Lesion in right superior frontal gyrus (a) on histology shows an organizing abscess surrounding the depth of sulcus with concentric zones (b). The center has a vessel traversing the sulcus (asterix) bordered by zone of necrosis with surrounding edematous ...

The periphery of the ring enhancing lesion had occasional tissue cysts with bradyzoite of Toxoplasma gondii, while the inflamed vascular zone bordering necrosis had diffusely dispersed tachyzoite forms detected by immunohistochemistry using antibodies to tachyzoite specific antigen (p30) (Fig. 2j). The varying host response to the temporal evolution of toxoplasma lesions, anatomical location and local vascularity appears to determine the patterns observed on MR imaging. Multinucleate giant cells suggestive of HIV encephalitis were not found.


Cerebral toxoplasmosis is a common opportunistic infection in patients with HIV/AIDS that is fatal if left untreated making early diagnosis critical. As serological tests are often unhelpful, cranial imaging is relied upon for diagnosis. In earlier studies, Navia et al and others correlated ring enhancement on CT with pathological features seen in the brain at postmortem or following biopsy (5) and suggested that vascular proliferation and inflammation surrounding the abscess was necessary to produce contrast enhancement (6). Chang and colleagues proposed that macrophage infiltration of the vessel wall disrupts the blood barrier producing contrast enhancement (7). Contrast enhancement on imaging has also been reported to be closely correlated to the CD4 count, being absent or faint with counts below 50 and pronounced as the count increased (8,9). MR imaging was noted to be superior in detecting small lesions.

The imaging patterns produced by the three morphologic types of toxoplasma lesions - necrotizing, organizing or chronic abscesses depend to a large extent on host’s immune response and tissue damage caused by the protozoan infection (5). The rare disseminated form of toxoplasmosis (microglial nodule encephalitis) produces no contrast enhancement unlike all other stages. Brightbill and colleagues demonstrated that T2-weighted hyperintensity corresponded histologically to necrotizing abscesses and isointensity with organizing abscesses with a progression from hyperintensity to isointensity with intermediate period of mixed intensities on T2 W MRI following antibiotic treatment corresponding to the sequential histological patterns (10).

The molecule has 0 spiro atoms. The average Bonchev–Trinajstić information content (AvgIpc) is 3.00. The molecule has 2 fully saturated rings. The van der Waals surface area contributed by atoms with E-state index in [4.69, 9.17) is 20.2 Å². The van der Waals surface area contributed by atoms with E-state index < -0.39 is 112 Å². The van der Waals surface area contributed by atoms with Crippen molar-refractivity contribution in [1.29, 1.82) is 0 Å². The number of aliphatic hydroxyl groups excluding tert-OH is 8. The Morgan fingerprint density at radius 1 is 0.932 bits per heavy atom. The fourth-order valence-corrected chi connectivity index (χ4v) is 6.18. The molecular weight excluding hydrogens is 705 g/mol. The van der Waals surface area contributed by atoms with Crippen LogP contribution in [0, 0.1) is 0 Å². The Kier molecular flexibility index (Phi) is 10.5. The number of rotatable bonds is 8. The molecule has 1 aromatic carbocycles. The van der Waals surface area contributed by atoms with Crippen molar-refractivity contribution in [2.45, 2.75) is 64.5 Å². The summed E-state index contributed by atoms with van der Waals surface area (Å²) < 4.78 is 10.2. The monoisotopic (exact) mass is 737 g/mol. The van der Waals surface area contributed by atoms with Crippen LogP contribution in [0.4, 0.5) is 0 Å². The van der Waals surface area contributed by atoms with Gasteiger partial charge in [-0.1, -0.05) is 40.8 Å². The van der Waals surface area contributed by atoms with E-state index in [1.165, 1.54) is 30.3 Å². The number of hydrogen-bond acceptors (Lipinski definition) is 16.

An imaging feature termed ‘eccentric target sign’ is considered highly suggestive of toxoplasmosis. This sign, demonstrable on post contrast CT (asymmetric target sign) or T1W MRI scans, is however found in less than 30% of cases(3). This has three alternating zones: an innermost enhancing core (more often eccentric than central) surrounded by intermediate hypointense zone and a peripheral hyperintense enhancing rim. In the present study, for the first time the imaging features of the eccentric target sign on T1 weighted post contrast are correlated with pathological findings. The original reports of asymmetric/eccentric target sign illustrate cortical based lesions (3,4) though occasional report of thalamic lesion is on record (11). These however have no histopathological correlation attempted. This study illustrates that in cortical based lesions, the eccentric core is produced by leash of inflamed leaky vessels entering through a sulcus into the lesion. Similar relationship to inflamed tortuous vessels in basal ganglia and thalamus is most likely responsible and needs to be established unequivocally.